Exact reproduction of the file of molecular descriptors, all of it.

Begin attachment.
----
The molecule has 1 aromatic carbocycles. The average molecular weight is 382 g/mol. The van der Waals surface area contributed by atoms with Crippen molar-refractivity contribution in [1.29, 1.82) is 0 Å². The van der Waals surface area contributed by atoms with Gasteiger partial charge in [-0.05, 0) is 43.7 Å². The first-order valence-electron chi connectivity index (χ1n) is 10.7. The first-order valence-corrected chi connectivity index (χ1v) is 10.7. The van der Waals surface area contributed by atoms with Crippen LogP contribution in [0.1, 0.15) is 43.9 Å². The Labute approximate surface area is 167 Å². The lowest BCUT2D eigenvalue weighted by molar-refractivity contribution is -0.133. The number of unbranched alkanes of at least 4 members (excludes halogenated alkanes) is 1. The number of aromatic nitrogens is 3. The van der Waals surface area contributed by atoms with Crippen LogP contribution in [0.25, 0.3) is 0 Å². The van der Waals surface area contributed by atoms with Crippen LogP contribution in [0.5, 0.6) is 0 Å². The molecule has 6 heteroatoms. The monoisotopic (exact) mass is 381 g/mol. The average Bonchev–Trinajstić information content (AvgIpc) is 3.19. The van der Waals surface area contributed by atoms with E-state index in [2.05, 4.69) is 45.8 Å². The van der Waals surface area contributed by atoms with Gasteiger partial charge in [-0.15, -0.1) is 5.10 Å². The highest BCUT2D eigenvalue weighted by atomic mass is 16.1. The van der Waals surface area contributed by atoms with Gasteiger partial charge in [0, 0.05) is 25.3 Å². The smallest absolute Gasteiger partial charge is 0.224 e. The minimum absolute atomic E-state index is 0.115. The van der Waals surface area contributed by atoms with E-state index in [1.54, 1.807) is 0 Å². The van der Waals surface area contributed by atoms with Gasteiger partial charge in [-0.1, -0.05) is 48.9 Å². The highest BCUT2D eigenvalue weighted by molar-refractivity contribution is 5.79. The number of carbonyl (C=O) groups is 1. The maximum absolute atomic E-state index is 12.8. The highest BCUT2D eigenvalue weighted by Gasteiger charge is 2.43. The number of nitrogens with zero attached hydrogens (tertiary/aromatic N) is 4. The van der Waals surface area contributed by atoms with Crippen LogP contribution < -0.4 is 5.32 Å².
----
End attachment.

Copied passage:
The molecule has 1 aromatic carbocycles. The average molecular weight is 382 g/mol. The van der Waals surface area contributed by atoms with Crippen molar-refractivity contribution in [1.29, 1.82) is 0 Å². The van der Waals surface area contributed by atoms with Gasteiger partial charge in [-0.05, 0) is 43.7 Å². The first-order valence-electron chi connectivity index (χ1n) is 10.7. The first-order valence-corrected chi connectivity index (χ1v) is 10.7. The van der Waals surface area contributed by atoms with Crippen LogP contribution in [0.1, 0.15) is 43.9 Å². The Labute approximate surface area is 167 Å². The lowest BCUT2D eigenvalue weighted by molar-refractivity contribution is -0.133. The number of unbranched alkanes of at least 4 members (excludes halogenated alkanes) is 1. The number of aromatic nitrogens is 3. The van der Waals surface area contributed by atoms with Crippen LogP contribution in [0.25, 0.3) is 0 Å². The van der Waals surface area contributed by atoms with Crippen LogP contribution in [0.5, 0.6) is 0 Å². The molecule has 6 heteroatoms. The monoisotopic (exact) mass is 381 g/mol. The average Bonchev–Trinajstić information content (AvgIpc) is 3.19. The van der Waals surface area contributed by atoms with E-state index in [2.05, 4.69) is 45.8 Å². The van der Waals surface area contributed by atoms with Gasteiger partial charge in [-0.15, -0.1) is 5.10 Å². The highest BCUT2D eigenvalue weighted by atomic mass is 16.1. The van der Waals surface area contributed by atoms with Gasteiger partial charge in [0, 0.05) is 25.3 Å². The smallest absolute Gasteiger partial charge is 0.224 e. The minimum absolute atomic E-state index is 0.115. The van der Waals surface area contributed by atoms with E-state index in [1.54, 1.807) is 0 Å². The van der Waals surface area contributed by atoms with Gasteiger partial charge in [-0.1, -0.05) is 48.9 Å². The highest BCUT2D eigenvalue weighted by molar-refractivity contribution is 5.79. The number of carbonyl (C=O) groups is 1. The maximum absolute atomic E-state index is 12.8. The highest BCUT2D eigenvalue weighted by Gasteiger charge is 2.43. The number of nitrogens with zero attached hydrogens (tertiary/aromatic N) is 4. The van der Waals surface area contributed by atoms with Crippen LogP contribution < -0.4 is 5.32 Å².